Money

Swiped Out

Credit card chip technology

For decades, U.S. consumers have used magnetic-strip credit and debit cards to carry out their financial affairs swipe by swipe. The simplicity of magnetic strips that makes them cheap to make and easy to use, however, also makes them vulnerable. The new standard for credit card security lies in EMV technology; EMV—Europay, MasterCard and Visa, the three companies that originated the standard—replaces the antiquated strip system with more complex (and, hence, safer) chip technology.

The United States trails dozens of countries by years in its shift to the EMV system. According to Meghan Cieslak, director of communications for the Electronic Transactions Association, this is due in part to the relative safety of credit card processing in the U.S. “The U.S. has always had ‘real-time transactions’, meaning merchants immediately send off the credit card information to the issuer for verification,” she says. Other countries, she says, experienced a dangerous lag. “After swiping your card, your information would be stored with the merchant throughout the day, and wouldn’t be sent to your bank for approval until later that day, meaning fraudsters had more time to steal consumer data,” she says.

 But with counterfeit card fraud rising sharply in the U.S. in recent years, Cieslak says the time has come for the U.S. to migrate to the EMV system.

How it Works

Unlike cards with magnetic strips, which transmit the same data every time they are processed, chip-equipped cards create unique codes for each transaction, meaning the information they transmit is useless for the following transaction and unworthy of interception. And as for the card itself, whereas copying a magnetic strip is easy and cheap, chips are much more difficult to replicate—at least for now.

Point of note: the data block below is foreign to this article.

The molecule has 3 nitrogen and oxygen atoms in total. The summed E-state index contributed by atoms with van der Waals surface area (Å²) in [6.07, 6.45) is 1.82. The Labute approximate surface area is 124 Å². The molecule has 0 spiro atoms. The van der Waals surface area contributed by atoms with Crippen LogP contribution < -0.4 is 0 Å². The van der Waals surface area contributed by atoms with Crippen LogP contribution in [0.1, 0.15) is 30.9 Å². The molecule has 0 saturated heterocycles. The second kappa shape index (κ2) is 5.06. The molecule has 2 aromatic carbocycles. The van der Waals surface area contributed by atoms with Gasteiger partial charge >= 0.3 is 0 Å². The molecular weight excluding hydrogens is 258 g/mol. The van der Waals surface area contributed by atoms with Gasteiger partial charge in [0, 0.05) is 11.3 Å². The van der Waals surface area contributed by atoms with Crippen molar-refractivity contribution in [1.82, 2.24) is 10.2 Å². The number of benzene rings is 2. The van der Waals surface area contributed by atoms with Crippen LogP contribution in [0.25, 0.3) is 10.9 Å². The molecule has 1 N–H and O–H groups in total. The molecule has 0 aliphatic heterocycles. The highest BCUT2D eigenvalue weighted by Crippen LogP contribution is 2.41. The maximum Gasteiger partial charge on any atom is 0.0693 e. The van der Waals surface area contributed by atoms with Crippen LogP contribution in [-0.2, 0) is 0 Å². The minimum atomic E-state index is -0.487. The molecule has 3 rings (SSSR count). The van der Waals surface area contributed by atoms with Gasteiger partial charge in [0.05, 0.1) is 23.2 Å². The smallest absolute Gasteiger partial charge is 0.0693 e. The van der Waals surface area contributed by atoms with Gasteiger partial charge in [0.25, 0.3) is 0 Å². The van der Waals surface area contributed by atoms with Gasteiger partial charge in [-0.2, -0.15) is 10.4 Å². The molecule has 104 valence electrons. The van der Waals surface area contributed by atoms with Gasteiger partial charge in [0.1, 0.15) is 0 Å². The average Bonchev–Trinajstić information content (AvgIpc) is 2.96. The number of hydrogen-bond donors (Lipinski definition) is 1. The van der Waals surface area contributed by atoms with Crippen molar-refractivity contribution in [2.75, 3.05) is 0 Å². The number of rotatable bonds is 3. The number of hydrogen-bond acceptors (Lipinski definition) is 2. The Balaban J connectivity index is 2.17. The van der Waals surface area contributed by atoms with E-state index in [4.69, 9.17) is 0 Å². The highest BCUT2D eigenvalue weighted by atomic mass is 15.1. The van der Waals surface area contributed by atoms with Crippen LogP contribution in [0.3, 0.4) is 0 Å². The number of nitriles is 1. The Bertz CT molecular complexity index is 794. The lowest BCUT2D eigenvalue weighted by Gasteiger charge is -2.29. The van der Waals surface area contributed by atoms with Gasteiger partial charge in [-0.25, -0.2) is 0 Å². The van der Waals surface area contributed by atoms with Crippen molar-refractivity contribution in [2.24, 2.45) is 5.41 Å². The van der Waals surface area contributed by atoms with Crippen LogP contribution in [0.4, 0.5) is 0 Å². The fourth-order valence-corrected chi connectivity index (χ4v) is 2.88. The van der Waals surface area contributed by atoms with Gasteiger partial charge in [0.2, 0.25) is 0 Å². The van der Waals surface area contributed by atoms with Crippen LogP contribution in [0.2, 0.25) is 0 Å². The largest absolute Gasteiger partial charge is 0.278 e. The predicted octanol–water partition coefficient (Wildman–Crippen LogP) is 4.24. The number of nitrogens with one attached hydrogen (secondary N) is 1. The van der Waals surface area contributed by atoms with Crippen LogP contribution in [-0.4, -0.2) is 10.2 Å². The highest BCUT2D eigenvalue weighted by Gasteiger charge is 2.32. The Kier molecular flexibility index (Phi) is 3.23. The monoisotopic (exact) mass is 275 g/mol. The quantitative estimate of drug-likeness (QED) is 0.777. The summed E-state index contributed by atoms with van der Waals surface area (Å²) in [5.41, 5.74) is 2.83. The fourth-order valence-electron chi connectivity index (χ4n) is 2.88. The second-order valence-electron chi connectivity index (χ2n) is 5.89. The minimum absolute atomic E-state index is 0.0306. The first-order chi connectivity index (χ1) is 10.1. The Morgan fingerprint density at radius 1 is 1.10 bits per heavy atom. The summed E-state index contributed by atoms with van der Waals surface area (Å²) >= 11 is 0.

A Shift in Liability

For the consumer, liability for any fraudulent use of their accounts remains unchanged. However, retailers now have a new, increased responsibility to ensure cards are used only by their rightful owners. Now, business owners who fail to upgrade to EMV-enabled processing equipment are liable for any fraudulent transactions they process.

However, according to Cieslak, it may not be advantageous for some businesses to make the switch, since the cost of upgrading processing equipment may outweigh the liability of fraud. “A small business merchant may view the need to convert to EMV terminals—in order to avoid liability for a $16 dry cleaning bill or a $10 car wash paid for by a fraudulent card—as a relatively low priority,” Cieslak says. “By contrast, a small jeweler’s risk of liability for a fraudulently purchased $6,000 diamond ring likely provides a greater incentive to convert to EMV terminals as soon as possible.”

Rob Nicholson, owner of Virginia Beach, Virginia-based East Coast Appliance, says he transitioned to EMV hardware even though liability changed little for his company. He says the new machines offered lower processing rates, as does requiring the customer’s zip code. “Credit card charges to merchants are based on risk profiles. So the less risky, the lower the charge to merchant,” he says.

Risky Online Business

Cieslak warns that EMV technology does not protect against online fraud, which she says accounts for about half of fraudulent credit and debit card activity. Due to the increased difficulty in fraudulently using EMV cards in person, Cieslak anticipates a rise in online fraud, yet remains optimistic. The U.S., she says, “is leading the world in tokenization and encryption technologies that will better protect consumer data online.”